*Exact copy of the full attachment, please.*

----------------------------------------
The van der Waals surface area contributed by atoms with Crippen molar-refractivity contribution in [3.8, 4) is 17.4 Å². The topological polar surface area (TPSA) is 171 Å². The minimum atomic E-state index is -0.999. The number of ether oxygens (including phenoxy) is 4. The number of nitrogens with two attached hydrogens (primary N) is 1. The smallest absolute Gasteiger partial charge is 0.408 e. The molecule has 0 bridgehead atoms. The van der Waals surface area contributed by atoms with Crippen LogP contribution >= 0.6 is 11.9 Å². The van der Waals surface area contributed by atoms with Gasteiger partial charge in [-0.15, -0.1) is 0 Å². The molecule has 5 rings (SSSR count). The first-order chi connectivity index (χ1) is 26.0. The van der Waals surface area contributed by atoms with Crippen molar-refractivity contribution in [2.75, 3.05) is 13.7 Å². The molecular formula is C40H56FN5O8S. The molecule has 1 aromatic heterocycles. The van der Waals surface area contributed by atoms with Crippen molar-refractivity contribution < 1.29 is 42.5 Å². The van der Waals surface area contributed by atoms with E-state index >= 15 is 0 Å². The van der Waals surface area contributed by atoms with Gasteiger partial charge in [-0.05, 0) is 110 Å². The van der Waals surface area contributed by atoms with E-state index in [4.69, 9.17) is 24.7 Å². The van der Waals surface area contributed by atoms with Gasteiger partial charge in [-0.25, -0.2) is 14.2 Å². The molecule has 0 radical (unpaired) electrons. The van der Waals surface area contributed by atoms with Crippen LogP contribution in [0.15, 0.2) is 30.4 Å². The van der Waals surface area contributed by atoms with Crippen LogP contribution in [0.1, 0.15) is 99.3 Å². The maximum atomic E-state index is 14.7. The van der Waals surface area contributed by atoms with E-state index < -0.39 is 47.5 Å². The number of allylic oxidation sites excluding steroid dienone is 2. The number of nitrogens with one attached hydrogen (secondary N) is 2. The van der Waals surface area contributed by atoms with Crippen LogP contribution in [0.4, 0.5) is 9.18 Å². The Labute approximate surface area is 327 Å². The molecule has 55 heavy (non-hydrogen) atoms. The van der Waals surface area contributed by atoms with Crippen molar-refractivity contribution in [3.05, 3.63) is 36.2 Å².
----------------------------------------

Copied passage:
The van der Waals surface area contributed by atoms with Crippen molar-refractivity contribution in [3.8, 4) is 17.4 Å². The topological polar surface area (TPSA) is 171 Å². The minimum atomic E-state index is -0.999. The number of ether oxygens (including phenoxy) is 4. The number of nitrogens with two attached hydrogens (primary N) is 1. The smallest absolute Gasteiger partial charge is 0.408 e. The molecule has 0 bridgehead atoms. The van der Waals surface area contributed by atoms with Crippen LogP contribution >= 0.6 is 11.9 Å². The van der Waals surface area contributed by atoms with Gasteiger partial charge in [-0.15, -0.1) is 0 Å². The molecule has 5 rings (SSSR count). The first-order chi connectivity index (χ1) is 26.0. The van der Waals surface area contributed by atoms with Crippen molar-refractivity contribution in [2.75, 3.05) is 13.7 Å². The molecular formula is C40H56FN5O8S. The molecule has 1 aromatic heterocycles. The van der Waals surface area contributed by atoms with Crippen molar-refractivity contribution < 1.29 is 42.5 Å². The van der Waals surface area contributed by atoms with E-state index >= 15 is 0 Å². The van der Waals surface area contributed by atoms with Gasteiger partial charge in [-0.05, 0) is 110 Å². The van der Waals surface area contributed by atoms with E-state index in [4.69, 9.17) is 24.7 Å². The van der Waals surface area contributed by atoms with Gasteiger partial charge in [-0.25, -0.2) is 14.2 Å². The molecule has 0 radical (unpaired) electrons. The van der Waals surface area contributed by atoms with Crippen LogP contribution in [0.15, 0.2) is 30.4 Å². The van der Waals surface area contributed by atoms with Crippen LogP contribution in [0.1, 0.15) is 99.3 Å². The maximum atomic E-state index is 14.7. The van der Waals surface area contributed by atoms with E-state index < -0.39 is 47.5 Å². The number of allylic oxidation sites excluding steroid dienone is 2. The number of nitrogens with one attached hydrogen (secondary N) is 2. The van der Waals surface area contributed by atoms with Crippen LogP contribution in [0.4, 0.5) is 9.18 Å². The Labute approximate surface area is 327 Å². The molecule has 55 heavy (non-hydrogen) atoms. The van der Waals surface area contributed by atoms with Crippen molar-refractivity contribution in [3.05, 3.63) is 36.2 Å².